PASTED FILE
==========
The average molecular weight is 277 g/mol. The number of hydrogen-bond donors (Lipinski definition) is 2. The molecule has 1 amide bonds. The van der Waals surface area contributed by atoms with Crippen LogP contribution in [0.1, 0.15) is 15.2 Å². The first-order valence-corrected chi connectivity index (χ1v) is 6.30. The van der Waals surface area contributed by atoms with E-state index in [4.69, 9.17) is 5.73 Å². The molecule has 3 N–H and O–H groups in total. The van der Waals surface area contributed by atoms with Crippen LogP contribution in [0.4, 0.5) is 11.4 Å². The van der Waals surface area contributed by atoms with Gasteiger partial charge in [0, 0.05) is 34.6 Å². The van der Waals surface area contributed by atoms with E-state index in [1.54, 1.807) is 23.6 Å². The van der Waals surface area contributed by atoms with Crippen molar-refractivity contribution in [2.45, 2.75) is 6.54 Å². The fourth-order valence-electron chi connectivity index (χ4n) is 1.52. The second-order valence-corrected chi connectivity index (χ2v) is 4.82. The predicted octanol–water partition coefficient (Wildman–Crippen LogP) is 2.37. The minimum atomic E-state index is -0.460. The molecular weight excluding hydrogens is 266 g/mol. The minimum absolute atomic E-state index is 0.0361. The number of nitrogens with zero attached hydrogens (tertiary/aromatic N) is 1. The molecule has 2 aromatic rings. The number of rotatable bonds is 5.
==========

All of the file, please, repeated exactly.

The average molecular weight is 277 g/mol. The number of hydrogen-bond donors (Lipinski definition) is 2. The molecule has 1 amide bonds. The van der Waals surface area contributed by atoms with Crippen LogP contribution in [0.1, 0.15) is 15.2 Å². The first-order valence-corrected chi connectivity index (χ1v) is 6.30. The van der Waals surface area contributed by atoms with E-state index in [4.69, 9.17) is 5.73 Å². The molecule has 3 N–H and O–H groups in total. The van der Waals surface area contributed by atoms with Crippen LogP contribution in [0.4, 0.5) is 11.4 Å². The van der Waals surface area contributed by atoms with Gasteiger partial charge in [0, 0.05) is 34.6 Å². The van der Waals surface area contributed by atoms with E-state index in [1.54, 1.807) is 23.6 Å². The van der Waals surface area contributed by atoms with Crippen molar-refractivity contribution in [2.45, 2.75) is 6.54 Å². The fourth-order valence-electron chi connectivity index (χ4n) is 1.52. The second-order valence-corrected chi connectivity index (χ2v) is 4.82. The predicted octanol–water partition coefficient (Wildman–Crippen LogP) is 2.37. The minimum atomic E-state index is -0.460. The molecular weight excluding hydrogens is 266 g/mol. The minimum absolute atomic E-state index is 0.0361. The number of nitrogens with zero attached hydrogens (tertiary/aromatic N) is 1. The molecule has 2 aromatic rings. The number of rotatable bonds is 5.